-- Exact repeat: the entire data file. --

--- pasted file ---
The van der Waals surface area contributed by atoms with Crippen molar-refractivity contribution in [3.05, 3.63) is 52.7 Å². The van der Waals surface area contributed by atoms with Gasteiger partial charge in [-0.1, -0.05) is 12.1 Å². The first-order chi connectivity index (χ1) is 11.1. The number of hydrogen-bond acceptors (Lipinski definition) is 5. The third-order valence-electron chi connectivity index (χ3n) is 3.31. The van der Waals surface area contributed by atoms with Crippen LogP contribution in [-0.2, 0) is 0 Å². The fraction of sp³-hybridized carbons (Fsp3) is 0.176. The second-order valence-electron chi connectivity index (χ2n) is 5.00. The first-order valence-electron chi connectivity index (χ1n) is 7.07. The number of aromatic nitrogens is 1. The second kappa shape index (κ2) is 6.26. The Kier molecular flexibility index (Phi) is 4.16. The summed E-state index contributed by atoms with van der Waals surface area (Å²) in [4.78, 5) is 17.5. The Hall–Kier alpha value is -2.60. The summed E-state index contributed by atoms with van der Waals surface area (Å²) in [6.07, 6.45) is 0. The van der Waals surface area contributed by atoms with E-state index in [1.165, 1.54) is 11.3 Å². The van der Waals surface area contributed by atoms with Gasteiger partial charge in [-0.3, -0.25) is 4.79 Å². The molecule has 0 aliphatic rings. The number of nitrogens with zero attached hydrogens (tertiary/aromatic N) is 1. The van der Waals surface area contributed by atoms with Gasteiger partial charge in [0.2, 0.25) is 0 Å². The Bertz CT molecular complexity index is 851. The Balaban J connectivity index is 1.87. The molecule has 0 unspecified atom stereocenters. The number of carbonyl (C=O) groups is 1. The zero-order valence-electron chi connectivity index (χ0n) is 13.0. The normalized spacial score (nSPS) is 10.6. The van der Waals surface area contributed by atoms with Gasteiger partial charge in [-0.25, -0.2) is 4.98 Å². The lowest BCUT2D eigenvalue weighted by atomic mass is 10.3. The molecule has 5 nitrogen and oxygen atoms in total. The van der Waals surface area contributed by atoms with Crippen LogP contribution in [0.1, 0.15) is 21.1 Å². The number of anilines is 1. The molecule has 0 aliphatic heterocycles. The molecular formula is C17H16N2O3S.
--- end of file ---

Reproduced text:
The van der Waals surface area contributed by atoms with Crippen molar-refractivity contribution in [3.05, 3.63) is 52.7 Å². The van der Waals surface area contributed by atoms with Gasteiger partial charge in [-0.1, -0.05) is 12.1 Å². The first-order chi connectivity index (χ1) is 11.1. The number of hydrogen-bond acceptors (Lipinski definition) is 5. The third-order valence-electron chi connectivity index (χ3n) is 3.31. The van der Waals surface area contributed by atoms with Crippen LogP contribution in [-0.2, 0) is 0 Å². The fraction of sp³-hybridized carbons (Fsp3) is 0.176. The second-order valence-electron chi connectivity index (χ2n) is 5.00. The first-order valence-electron chi connectivity index (χ1n) is 7.07. The number of aromatic nitrogens is 1. The second kappa shape index (κ2) is 6.26. The Kier molecular flexibility index (Phi) is 4.16. The summed E-state index contributed by atoms with van der Waals surface area (Å²) in [4.78, 5) is 17.5. The Hall–Kier alpha value is -2.60. The summed E-state index contributed by atoms with van der Waals surface area (Å²) in [6.07, 6.45) is 0. The van der Waals surface area contributed by atoms with E-state index in [1.165, 1.54) is 11.3 Å². The van der Waals surface area contributed by atoms with Gasteiger partial charge in [-0.3, -0.25) is 4.79 Å². The molecule has 0 aliphatic rings. The number of nitrogens with zero attached hydrogens (tertiary/aromatic N) is 1. The van der Waals surface area contributed by atoms with Gasteiger partial charge in [0.2, 0.25) is 0 Å². The Bertz CT molecular complexity index is 851. The Balaban J connectivity index is 1.87. The molecule has 0 unspecified atom stereocenters. The number of carbonyl (C=O) groups is 1. The zero-order valence-electron chi connectivity index (χ0n) is 13.0. The normalized spacial score (nSPS) is 10.6. The van der Waals surface area contributed by atoms with Gasteiger partial charge in [-0.25, -0.2) is 4.98 Å². The lowest BCUT2D eigenvalue weighted by atomic mass is 10.3. The molecule has 5 nitrogen and oxygen atoms in total. The van der Waals surface area contributed by atoms with Crippen LogP contribution in [0.1, 0.15) is 21.1 Å². The number of anilines is 1. The molecule has 0 aliphatic heterocycles. The molecular formula is C17H16N2O3S.